Today is the 133rd birthday of India’s first Prime Minister Pandit Jawaharlal Nehru (1889 – 1964). This day is celebrated in India as “Nehru Jayanti” and also as “Children’s Day” because of Nehru’s fondness and dedication to a better future for the children of India through his economic and educational policies.
I have read about Nehru since childhood and until now I have mostly seen his views getting cherry-picked by left-wingers and being completely ignored or fabricated by the right wing to further their nefarious agenda.
Regardless of what might be the agenda of such people behind misrepresenting or selectively representing the biographical points and his saying, I will nevertheless provide some of his quotes on some of the most controversial subjects in present-day politics of India.
Nehru viewed reservation to encourage people to remain “second-rate or third-rate”.
In a letter from June 27, 1961, Nehru had written to chief ministers of India, that:-
“I have referred above to efficiency and to our getting out of our traditional ruts. This necessitates our getting out of the old habit of reservations and particular privileges being given to this caste or that group. The recent meeting we held here, at which the chief ministers were present, to consider national integration, laid down that help should be given on economic considerations and not on caste. It is true that we are tied up with certain rules and conventions about helping Scheduled Castes and Tribes. They deserve help but, even so, I dislike any kind of reservation, more particularly in service. I react strongly against anything which leads to inefficiency and second-rate standards. I want my country to be a first class country in everything. The moment we encourage the second-rate, we are lost.”
The letter further reads:-
“But if we go in for reservations on communal and caste basis, we swamp the bright and able people and remain second-rate or third-rate. I am grieved to learn of how far this business of reservation has gone based on communal consideration. It has amazed me to learn that even promotions are based sometimes on communal and caste considerations. This way lies not only folly, but disaster. Let’s help the backward groups by all means, but never at the cost of efficiency. How are we going to build our public sector or indeed any sector with second-rate people?“
I wonder if any leaders of present India would like to express similar words on this issue which has become not only the biggest tool for their political advances but also one of the greatest menaces to Indian growth.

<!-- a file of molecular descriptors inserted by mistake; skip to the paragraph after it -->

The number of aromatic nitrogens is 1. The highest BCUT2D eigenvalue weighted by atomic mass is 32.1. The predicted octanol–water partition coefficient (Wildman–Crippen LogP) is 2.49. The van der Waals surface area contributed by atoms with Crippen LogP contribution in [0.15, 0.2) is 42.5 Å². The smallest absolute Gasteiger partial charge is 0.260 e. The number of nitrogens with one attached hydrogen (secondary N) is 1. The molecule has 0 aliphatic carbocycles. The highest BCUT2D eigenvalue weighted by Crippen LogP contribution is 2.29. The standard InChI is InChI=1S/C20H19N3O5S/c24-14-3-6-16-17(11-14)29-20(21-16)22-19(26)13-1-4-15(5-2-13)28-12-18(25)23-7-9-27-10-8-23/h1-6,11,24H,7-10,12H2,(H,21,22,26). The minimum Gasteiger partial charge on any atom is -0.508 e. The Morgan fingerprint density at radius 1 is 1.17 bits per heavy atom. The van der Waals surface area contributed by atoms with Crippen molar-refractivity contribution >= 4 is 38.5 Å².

Nehru won’t visit the funeral of B. R. Ambedkar, the first law minister of India. His reaction to Ambedkar’s death was as follows:-
“When I think of Dr Ambedkar, many things come to my mind, because he was a highly controversial figure. He was not a person of soft speech. But, behind all that was this powerful reaction and an act of rebellion against something that repressed our society for so long. Fortunately, that rebellion had the support, not perhaps in the exact way he wanted it, but in a large measure, the principle underlying that rebellion had the support of Parliament, and, I believe, every group and party represented here. Both in our public activities and in our legislative activities, we did our utmost to remove that stigma on Hindu society. One cannot remove it completely by law, because custom is more deep-rooted and, I am afraid, it still continues in many parts of the country even though it may be considered illegal. That is true.”Lok Sabha Debates – Part 2, Volume 10 – Page 2059
This reaction and refusal by Nehru to participate in Ambedkar’s funeral expose the hype created by both left and right-wing these days, with regard to B.R. Ambedkar’s legacy. There could be no sensible motive behind rejuvenating him either when he was awarded Bharat Ratna in 1990 by the coalition government of VP Singh, BJP and leftists, or the ongoing glorification of Ambedkar by BJP since their coming into power in 2014.